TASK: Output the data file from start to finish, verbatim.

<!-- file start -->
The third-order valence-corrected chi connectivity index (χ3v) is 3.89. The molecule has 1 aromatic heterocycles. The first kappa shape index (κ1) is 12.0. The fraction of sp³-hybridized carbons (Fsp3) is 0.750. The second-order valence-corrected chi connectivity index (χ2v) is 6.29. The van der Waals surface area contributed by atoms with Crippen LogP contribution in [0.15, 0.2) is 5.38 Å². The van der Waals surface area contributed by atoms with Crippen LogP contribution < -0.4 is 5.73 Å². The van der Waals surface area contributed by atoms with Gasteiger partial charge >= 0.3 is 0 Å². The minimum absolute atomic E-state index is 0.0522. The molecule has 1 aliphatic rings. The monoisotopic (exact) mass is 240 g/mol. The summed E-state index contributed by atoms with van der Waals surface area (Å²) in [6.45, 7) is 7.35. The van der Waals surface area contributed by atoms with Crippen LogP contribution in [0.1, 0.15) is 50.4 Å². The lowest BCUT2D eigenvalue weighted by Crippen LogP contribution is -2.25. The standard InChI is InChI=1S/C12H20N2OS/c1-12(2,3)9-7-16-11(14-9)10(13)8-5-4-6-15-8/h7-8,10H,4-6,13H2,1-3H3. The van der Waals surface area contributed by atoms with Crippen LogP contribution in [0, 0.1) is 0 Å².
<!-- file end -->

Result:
The third-order valence-corrected chi connectivity index (χ3v) is 3.89. The molecule has 1 aromatic heterocycles. The first kappa shape index (κ1) is 12.0. The fraction of sp³-hybridized carbons (Fsp3) is 0.750. The second-order valence-corrected chi connectivity index (χ2v) is 6.29. The van der Waals surface area contributed by atoms with Crippen LogP contribution in [0.15, 0.2) is 5.38 Å². The van der Waals surface area contributed by atoms with Crippen LogP contribution < -0.4 is 5.73 Å². The van der Waals surface area contributed by atoms with Gasteiger partial charge >= 0.3 is 0 Å². The minimum absolute atomic E-state index is 0.0522. The molecule has 1 aliphatic rings. The monoisotopic (exact) mass is 240 g/mol. The summed E-state index contributed by atoms with van der Waals surface area (Å²) in [6.45, 7) is 7.35. The van der Waals surface area contributed by atoms with Crippen LogP contribution in [0.1, 0.15) is 50.4 Å². The lowest BCUT2D eigenvalue weighted by Crippen LogP contribution is -2.25. The standard InChI is InChI=1S/C12H20N2OS/c1-12(2,3)9-7-16-11(14-9)10(13)8-5-4-6-15-8/h7-8,10H,4-6,13H2,1-3H3. The van der Waals surface area contributed by atoms with Crippen LogP contribution in [0, 0.1) is 0 Å².